be able to accept each other. If we did, we wouldn't spend these budgets on

warfare," referring to what governments spend on military.

With outreached arms of a pastor, he assured the packed cathedral in an

ending crescendo that "God believes in us. God gives up on none of us. God

calls us to be the church and gives us grace. The God who is the Alpha and

the Omega, the Beginning and the End, believes in us. If God is for us, no

one can be against us."

Visibly weak, two worship leaders helped Tutu from the podium following his

20-minute meditation.

After Tutu spoke, Washington's African Heritage Dancers and Drummers

flooded the sanctuary with hard rhythmic sounds of tribal drums and shells

hitting on wooden bowls performing an African harvest dance. The 60 dancers

and eight drummers were dressed in brightly colored yellow, red, green and

black African dress trimmed in shells. Faster and faster the drums beat and

dancers moved continually building in frenzied tempo that suddenly stopped

-- then silence -- then thunderous applause from an appreciative audience.

During the two-hour concert, all the choirs of the cathedral with the

Washington Symphonic Brass offered their audience a sampling of great

sacred music of the millennium from 12th century Hildegard von Bingen,

through Bach's "Dona Nobis Pacem" and Beethoven's "Ode to Joy" sung, with

the words "Joyful, joyful, we adore thee" by both choir and audience. The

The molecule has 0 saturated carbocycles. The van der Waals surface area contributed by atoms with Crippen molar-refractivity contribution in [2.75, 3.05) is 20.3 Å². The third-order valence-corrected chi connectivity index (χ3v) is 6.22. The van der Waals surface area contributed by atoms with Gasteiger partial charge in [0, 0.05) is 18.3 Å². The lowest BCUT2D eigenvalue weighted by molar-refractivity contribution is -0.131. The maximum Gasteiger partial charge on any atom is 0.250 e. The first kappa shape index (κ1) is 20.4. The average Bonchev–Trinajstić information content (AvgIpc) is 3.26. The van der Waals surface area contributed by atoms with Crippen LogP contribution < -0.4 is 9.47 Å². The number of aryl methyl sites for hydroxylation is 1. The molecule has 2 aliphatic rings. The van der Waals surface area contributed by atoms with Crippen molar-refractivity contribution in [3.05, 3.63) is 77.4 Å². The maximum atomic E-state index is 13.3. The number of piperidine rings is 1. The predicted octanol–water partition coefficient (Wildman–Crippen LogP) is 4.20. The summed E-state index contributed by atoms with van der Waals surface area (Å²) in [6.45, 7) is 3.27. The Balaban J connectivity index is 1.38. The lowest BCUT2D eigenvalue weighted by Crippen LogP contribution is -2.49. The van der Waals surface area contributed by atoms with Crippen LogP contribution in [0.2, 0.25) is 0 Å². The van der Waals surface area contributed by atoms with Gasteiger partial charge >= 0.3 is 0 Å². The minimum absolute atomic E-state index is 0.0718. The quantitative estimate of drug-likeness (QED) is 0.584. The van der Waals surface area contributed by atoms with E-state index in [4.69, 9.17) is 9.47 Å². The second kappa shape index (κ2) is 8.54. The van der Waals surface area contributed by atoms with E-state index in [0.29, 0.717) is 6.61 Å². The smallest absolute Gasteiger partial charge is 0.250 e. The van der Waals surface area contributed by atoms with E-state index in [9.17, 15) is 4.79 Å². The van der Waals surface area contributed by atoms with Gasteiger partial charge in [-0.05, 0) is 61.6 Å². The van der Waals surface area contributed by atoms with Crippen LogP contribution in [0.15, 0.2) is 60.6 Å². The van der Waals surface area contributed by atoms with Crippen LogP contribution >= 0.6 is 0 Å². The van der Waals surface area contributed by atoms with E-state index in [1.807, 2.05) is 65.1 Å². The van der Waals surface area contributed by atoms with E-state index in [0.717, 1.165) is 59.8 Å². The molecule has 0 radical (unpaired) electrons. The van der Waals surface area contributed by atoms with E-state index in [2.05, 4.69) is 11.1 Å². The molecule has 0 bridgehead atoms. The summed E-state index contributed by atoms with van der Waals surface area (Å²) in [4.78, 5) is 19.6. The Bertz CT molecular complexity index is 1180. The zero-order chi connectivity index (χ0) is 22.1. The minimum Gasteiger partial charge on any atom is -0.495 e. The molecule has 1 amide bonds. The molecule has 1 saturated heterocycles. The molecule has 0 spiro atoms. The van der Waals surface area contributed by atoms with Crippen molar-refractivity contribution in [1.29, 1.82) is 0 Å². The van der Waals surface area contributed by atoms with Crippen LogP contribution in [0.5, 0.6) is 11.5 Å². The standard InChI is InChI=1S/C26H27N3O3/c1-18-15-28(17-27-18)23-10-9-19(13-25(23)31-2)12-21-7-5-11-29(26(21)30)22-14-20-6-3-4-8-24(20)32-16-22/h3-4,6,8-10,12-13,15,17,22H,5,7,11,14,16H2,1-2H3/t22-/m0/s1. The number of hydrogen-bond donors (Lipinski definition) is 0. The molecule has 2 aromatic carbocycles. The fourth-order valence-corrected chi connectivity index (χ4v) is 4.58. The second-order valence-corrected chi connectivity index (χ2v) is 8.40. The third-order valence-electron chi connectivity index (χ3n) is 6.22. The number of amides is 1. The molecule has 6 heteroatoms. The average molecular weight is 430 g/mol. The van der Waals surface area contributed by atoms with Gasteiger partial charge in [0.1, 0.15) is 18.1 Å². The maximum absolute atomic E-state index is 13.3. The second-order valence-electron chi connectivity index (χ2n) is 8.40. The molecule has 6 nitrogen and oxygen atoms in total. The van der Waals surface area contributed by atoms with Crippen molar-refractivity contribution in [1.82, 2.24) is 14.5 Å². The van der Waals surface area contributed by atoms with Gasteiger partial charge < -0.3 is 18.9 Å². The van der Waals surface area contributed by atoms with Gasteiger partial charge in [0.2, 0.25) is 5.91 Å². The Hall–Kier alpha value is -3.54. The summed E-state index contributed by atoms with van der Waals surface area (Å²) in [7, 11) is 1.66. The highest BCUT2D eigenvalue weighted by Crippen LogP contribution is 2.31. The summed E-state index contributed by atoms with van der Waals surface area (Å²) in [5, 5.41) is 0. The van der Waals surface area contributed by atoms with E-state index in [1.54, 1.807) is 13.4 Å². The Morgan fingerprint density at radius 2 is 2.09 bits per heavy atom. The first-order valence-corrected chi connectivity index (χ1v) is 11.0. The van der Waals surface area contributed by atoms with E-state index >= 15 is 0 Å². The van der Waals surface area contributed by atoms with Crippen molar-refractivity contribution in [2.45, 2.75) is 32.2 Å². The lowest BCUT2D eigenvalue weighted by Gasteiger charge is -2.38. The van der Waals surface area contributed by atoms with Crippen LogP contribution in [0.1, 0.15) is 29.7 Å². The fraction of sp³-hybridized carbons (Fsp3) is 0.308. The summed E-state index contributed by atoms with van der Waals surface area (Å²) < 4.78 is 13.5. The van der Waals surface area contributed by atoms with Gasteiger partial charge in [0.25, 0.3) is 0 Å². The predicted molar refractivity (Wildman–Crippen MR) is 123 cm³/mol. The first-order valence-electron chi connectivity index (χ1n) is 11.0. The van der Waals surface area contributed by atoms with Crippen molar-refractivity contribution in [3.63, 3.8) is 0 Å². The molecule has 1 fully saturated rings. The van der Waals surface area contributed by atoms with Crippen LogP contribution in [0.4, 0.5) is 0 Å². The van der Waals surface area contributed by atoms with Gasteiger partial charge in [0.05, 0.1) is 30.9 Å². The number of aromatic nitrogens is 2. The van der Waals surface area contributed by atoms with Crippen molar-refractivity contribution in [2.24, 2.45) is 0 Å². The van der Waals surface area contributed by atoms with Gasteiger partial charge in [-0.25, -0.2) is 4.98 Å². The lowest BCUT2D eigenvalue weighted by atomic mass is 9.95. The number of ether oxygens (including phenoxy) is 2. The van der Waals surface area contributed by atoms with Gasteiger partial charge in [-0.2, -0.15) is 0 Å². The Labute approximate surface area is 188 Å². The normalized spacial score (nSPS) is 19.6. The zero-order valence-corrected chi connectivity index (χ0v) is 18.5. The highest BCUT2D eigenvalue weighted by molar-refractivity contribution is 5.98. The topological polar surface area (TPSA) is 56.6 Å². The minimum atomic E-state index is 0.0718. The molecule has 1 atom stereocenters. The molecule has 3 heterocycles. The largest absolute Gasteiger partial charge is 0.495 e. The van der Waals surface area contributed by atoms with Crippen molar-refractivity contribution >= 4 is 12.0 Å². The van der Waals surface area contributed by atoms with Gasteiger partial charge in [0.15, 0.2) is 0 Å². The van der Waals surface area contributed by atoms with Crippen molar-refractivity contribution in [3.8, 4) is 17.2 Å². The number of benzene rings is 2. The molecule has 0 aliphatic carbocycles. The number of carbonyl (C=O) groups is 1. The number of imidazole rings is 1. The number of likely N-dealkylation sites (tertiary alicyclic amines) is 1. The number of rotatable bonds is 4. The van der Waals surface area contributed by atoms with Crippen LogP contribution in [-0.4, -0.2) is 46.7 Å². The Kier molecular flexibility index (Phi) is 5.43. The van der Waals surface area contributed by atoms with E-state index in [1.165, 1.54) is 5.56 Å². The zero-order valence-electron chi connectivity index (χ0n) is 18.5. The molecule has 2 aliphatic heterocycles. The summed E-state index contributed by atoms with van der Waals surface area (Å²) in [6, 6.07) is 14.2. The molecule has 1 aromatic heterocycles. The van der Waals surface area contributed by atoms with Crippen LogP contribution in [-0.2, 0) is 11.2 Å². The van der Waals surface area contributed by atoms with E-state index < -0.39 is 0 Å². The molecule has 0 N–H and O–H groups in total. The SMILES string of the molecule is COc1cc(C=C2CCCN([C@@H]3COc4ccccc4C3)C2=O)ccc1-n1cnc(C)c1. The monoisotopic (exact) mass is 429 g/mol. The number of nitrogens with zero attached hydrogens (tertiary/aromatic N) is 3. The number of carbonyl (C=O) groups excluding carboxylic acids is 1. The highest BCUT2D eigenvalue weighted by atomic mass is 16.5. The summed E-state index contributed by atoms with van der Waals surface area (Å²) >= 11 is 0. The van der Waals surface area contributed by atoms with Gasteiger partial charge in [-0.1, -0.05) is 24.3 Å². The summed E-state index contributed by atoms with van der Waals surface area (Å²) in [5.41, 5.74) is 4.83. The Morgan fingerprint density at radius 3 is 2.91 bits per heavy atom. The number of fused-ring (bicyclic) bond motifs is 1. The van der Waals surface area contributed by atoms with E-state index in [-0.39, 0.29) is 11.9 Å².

concert also included contemporary sacred music by composers Larry King and

the cathedral's organist Douglas Major.

Music was interspersed among poems and writings by authors and poets from

Anglo-American, Chinese, Hispanic, African-American, Jewish, Islamic and

English cultures. Unique writings for the concert came from middle school

students who wrote about the new millennium, like the poem by Brittany

Clark. Samuel Sandifer, a 12-year-old narrator, read: "I count the days for

the bells to ring. I sing the words of darkness, moon light and stars. I

dance the beat prayers and poems that pass me by."

In a night of peaks and zeniths, the concert ended with standing ovations

following the singing of the Hallelujah chorus from Handel's Messiah. The

chorus punctuated the concert's theme of hope singing "hallelujah for the

Lord God omnipotent reigneth."

Between concert and prayer vigil, Leila F. Dane, a clinical psychologist of

McClean, Va. who works with trauma victims, commented that she was pleased

that "people were approaching it (the new millennium) with calm and from a

very centered place with a lot of family orientation."

About his New Year's Eve at the cathedral, Donald Vaughn, a retired

university professor and musician of Allentown, Pa., commented on the

beauty and solitude of the cathedral concert saying: "I think it is a

marvelous place to begin a new millennium."

Veronica McLaughlin, a lawyer of Arlington, Va., said she always spends New

Year's Eve at church. "It's a good way to enter a new year."

Posted Jan. 2, 2000